UK-based Christian Solidarity Worldwide (CSW) is calling for the establishment of a “locally-led, internationally-mediated dialogue process” to address what it calls “grave political, social, humanitarian and human rights concerns in West Papua, Indonesia.”
Earlier this week CSW completed a fact-finding visit to Indonesia, which included four days in West Papua.
“The team heard repeated calls for dialogue from a variety of Papuan organizations,” a spokesperson told the ASSIST News Service (www.assistnews.com). “CSW also heard evidence of human rights abuses and serious humanitarian challenges, including concerns over poor health care and education provision, the spread of HIV/AIDS, environmental degradation, militarization and demographic changes.”
Migration from other parts of Indonesia has had a major impact on Papuan society, and experts fear that Papuans could become a marginalized minority in the near future. Key jobs and business opportunities appear to be taken by migrants, while Papuans face discrimination. Pressure is growing in Papua itself for a solution, as Papuans increasingly feel frustrated with the current situation.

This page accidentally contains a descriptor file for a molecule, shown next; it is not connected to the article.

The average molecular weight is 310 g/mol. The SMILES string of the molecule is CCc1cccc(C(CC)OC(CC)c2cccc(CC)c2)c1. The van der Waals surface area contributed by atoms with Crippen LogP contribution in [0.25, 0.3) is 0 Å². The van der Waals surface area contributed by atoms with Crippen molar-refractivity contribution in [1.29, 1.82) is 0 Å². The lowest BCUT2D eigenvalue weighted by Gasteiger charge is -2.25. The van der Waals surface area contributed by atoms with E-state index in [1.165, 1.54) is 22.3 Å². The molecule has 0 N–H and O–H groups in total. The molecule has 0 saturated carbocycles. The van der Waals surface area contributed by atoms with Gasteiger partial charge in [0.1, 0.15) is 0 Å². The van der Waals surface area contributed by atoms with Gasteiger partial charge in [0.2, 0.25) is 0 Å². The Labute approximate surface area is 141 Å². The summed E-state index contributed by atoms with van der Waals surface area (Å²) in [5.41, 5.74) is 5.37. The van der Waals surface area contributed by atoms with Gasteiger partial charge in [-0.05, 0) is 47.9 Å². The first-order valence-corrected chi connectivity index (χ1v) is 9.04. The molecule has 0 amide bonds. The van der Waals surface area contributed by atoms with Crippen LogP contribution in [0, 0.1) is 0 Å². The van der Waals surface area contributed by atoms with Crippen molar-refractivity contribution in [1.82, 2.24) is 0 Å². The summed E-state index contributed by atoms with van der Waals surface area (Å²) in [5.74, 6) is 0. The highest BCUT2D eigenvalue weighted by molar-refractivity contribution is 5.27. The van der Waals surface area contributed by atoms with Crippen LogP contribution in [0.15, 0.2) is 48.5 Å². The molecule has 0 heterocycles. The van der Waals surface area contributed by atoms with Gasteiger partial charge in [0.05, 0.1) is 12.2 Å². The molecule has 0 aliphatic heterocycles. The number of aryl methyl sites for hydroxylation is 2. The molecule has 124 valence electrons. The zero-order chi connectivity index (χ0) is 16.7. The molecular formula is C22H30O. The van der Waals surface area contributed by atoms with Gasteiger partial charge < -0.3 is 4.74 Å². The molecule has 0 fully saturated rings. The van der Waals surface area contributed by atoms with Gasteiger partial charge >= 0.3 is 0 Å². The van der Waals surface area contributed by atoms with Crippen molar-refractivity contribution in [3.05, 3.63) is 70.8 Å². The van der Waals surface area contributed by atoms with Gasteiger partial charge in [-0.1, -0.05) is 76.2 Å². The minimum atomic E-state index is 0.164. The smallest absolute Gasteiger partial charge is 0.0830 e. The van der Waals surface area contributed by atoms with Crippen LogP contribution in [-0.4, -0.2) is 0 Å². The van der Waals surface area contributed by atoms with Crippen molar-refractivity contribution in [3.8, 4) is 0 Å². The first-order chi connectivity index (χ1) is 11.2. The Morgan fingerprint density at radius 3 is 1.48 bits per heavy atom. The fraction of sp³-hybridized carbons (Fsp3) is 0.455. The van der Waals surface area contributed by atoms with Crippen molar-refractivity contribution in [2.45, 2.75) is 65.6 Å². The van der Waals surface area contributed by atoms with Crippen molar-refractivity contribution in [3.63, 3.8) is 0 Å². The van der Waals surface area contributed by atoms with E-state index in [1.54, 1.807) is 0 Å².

Indonesia took control of West Papua from the Netherlands in 1962, without the consent of the Papuan people. In 1969, a sham consultation was conducted with handpicked Papuan delegates, and the ‘Act of Free Choice’ ratified Indonesian sovereignty.
In 2001, a new special autonomy arrangement was introduced, but today many Papuans believe the current arrangement has not delivered anything meaningful for their people. Last week, the Papuan People’s Assembly (MRP) formally handed back the Special Autonomy status, and an estimated 10,000 people demonstrated in support of a new agreement for Papua.
CSW’s National Director Stuart Windsor said: “Our team met with a number of key individuals and organizations in West Papua, and the message they received was a resounding call for dialogue. It is clear that Papuans are becoming a minority in their own land. The potential for religious tensions to rise is also there, as the predominantly Christian Papuans feel discrimination from the largely Muslim migrants. The presence of Islamist groups in Papua remains a concern. Health, education and the environment are all further challenges that need solutions.
“The Papua question cannot be resolved by violence, and therefore dialogue must be the way forward. Indonesia acted with impressive responsibility in seeking a peaceful solution in Aceh, and CSW hopes the Indonesian government will take a similar approach to Papua. We encourage a home-grown process led by Indonesians and Papuans, but recommend the presence of international mediators.”
For further information or to arrange interviews please contact Kiri Kankhwende, Press Officer at Christian Solidarity Worldwide on + 44 (0) 20 8329 0045, e-mail email@example.com or visit www.csw.org.uk.
CSW is a human rights organization which specializes in religious freedom, works on behalf of those persecuted for their Christian beliefs and promotes religious liberty for all.
Dan Wooding, Assist News Service